The Facts on the Meyer’s Farm TDR and Deshon Drive Zoning Change
On May 22, 2012 the Huntington Town Board held a public hearing pertaining to an application to convert Meyer’s Farm into a park area and, changing the zoning at the Tribune parcel, located on Deshon Drive, in Melville. The public hearing was well attended and speakers from both sides of the issue spoke passionately while offering opinions regarding why this is a good deal or not. Proponents of the plan feel that a park is needed at Meyer’s farm as there are no Town Facilities within the immediate area that would otherwise provide such park amenities. Opponents have expressed concern that this project creates 20 units to the acre density at the Tribune parcel and thus paves the way for high density housing to affect the rest of the Town of Huntington going forward as future deals could be structured in a similar fashion.
In an effort to clarify some of the outstanding issues regarding this application, the Huntingtonian would like to provide the facts pertaining to the project. First off the deal consists of two parcels. One being the 8.1 acre parcel at the vicinity of Round Swamp Road and Old Country Road, known as the Meyer’s Farm parcel and the 18 acre Tribune Parcel located in the vicinity of Deshon Drive. Both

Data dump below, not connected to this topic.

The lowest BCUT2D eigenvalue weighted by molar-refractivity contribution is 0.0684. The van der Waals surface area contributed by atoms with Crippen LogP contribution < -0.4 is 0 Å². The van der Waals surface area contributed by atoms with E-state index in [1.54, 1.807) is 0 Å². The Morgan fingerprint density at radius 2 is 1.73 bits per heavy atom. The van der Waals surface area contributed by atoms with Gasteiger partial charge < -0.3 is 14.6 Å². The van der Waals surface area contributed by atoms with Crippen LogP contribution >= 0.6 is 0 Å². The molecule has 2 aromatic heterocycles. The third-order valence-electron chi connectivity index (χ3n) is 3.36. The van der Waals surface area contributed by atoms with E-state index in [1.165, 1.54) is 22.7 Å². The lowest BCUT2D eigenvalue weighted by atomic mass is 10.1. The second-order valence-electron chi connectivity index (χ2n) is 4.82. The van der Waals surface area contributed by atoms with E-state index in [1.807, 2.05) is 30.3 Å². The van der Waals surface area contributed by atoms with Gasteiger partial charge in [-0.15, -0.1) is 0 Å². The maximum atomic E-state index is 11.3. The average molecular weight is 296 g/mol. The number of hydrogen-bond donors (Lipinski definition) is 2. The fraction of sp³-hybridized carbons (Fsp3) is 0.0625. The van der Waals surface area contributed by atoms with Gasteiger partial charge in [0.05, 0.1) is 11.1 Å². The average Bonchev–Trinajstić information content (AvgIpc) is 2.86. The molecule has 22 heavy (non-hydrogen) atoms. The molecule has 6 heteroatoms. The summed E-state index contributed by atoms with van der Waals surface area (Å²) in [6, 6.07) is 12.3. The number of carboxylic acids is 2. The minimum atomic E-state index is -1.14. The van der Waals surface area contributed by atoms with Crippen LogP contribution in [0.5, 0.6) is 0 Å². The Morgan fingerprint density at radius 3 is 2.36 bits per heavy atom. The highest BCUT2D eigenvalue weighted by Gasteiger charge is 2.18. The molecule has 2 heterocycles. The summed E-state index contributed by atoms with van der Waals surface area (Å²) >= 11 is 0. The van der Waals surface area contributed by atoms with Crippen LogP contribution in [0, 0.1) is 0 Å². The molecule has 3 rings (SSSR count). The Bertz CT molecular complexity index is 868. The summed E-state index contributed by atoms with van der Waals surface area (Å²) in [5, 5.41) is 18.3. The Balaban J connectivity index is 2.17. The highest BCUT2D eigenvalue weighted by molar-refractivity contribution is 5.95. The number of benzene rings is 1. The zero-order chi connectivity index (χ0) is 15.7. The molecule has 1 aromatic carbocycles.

parcels are in Melville and fall within the Half Hollow Hills School District. The other key component of the deal is the Bochasanwasi Shri Akshar Purushottam Swaminarayan Sanstha (BAPS) religious organization and the placement of their proposed house of worship. The Town tried to purchase this parcel in the past, for the purposes of preserving open space, but the Meyer’s decided not to sell to them. Just a few years later, The BAPS group purchased the Meyer’s parcel for the purpose of erecting a religious facility. For many years the Sweet Hollow Civic Group, led by Alyssa Taff, tried to work with the BAPS to not build on the Meyer’s Property while working to find an alternate site. The BAPS were very understanding of the concerns of the local residents and were most gracious in respecting the wishes of the surrounding community and worked with the civic group to try and find a solution to this dilemma. Finally the deal that is presently being discussed before the Town Board was agreed to by the BAPS. They agreed that the Tribune parcel would suffice for their house of worship. Meanwhile the Tribune Parcel is an 18 acre site that is slated to be developed with 261 units of housing. Eighteen acres containing 261 units would equate to 14.5 units to the acre which is the maximum allowed by current town code, known as R3M Garden Apartments. The way this deal is structured the 261 units would be clustered within thirteen of the eighteen acres. This is where the Transfer of Development Rights (TDR) comes in to play. In order for the BAPS to move their proposed facility from the Meyer’s parcel to the Tribune parcel, as well as clustering the 261 units into the thirteen acres, a transfer of development rights would be facilitated.